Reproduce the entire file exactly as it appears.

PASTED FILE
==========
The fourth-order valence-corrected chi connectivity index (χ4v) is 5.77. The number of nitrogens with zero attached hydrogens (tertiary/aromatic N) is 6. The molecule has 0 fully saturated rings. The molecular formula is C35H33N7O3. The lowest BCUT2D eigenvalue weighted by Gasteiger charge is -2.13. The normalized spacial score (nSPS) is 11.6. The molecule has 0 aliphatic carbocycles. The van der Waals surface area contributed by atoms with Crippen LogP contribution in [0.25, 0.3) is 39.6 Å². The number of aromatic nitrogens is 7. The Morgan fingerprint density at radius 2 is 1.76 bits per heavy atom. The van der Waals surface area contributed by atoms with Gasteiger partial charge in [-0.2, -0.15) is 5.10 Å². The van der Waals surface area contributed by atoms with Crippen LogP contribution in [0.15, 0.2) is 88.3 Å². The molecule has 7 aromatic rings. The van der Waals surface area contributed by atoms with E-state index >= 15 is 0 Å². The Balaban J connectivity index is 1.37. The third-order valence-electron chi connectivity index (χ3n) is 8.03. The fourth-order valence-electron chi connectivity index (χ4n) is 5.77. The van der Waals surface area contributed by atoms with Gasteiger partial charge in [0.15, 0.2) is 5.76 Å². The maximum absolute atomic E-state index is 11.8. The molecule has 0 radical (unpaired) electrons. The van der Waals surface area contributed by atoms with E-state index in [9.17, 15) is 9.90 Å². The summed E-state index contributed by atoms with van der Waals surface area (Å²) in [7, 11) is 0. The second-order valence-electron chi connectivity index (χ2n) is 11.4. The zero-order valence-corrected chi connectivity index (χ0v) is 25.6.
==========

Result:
The fourth-order valence-corrected chi connectivity index (χ4v) is 5.77. The number of nitrogens with zero attached hydrogens (tertiary/aromatic N) is 6. The molecule has 0 fully saturated rings. The molecular formula is C35H33N7O3. The lowest BCUT2D eigenvalue weighted by Gasteiger charge is -2.13. The normalized spacial score (nSPS) is 11.6. The molecule has 0 aliphatic carbocycles. The van der Waals surface area contributed by atoms with Crippen LogP contribution in [0.25, 0.3) is 39.6 Å². The number of aromatic nitrogens is 7. The Morgan fingerprint density at radius 2 is 1.76 bits per heavy atom. The van der Waals surface area contributed by atoms with Gasteiger partial charge in [-0.2, -0.15) is 5.10 Å². The van der Waals surface area contributed by atoms with Crippen LogP contribution in [0.15, 0.2) is 88.3 Å². The molecule has 7 aromatic rings. The van der Waals surface area contributed by atoms with E-state index >= 15 is 0 Å². The Balaban J connectivity index is 1.37. The third-order valence-electron chi connectivity index (χ3n) is 8.03. The fourth-order valence-electron chi connectivity index (χ4n) is 5.77. The van der Waals surface area contributed by atoms with Gasteiger partial charge in [0.15, 0.2) is 5.76 Å². The maximum absolute atomic E-state index is 11.8. The molecule has 0 radical (unpaired) electrons. The van der Waals surface area contributed by atoms with E-state index in [9.17, 15) is 9.90 Å². The summed E-state index contributed by atoms with van der Waals surface area (Å²) in [7, 11) is 0. The second-order valence-electron chi connectivity index (χ2n) is 11.4. The zero-order valence-corrected chi connectivity index (χ0v) is 25.6.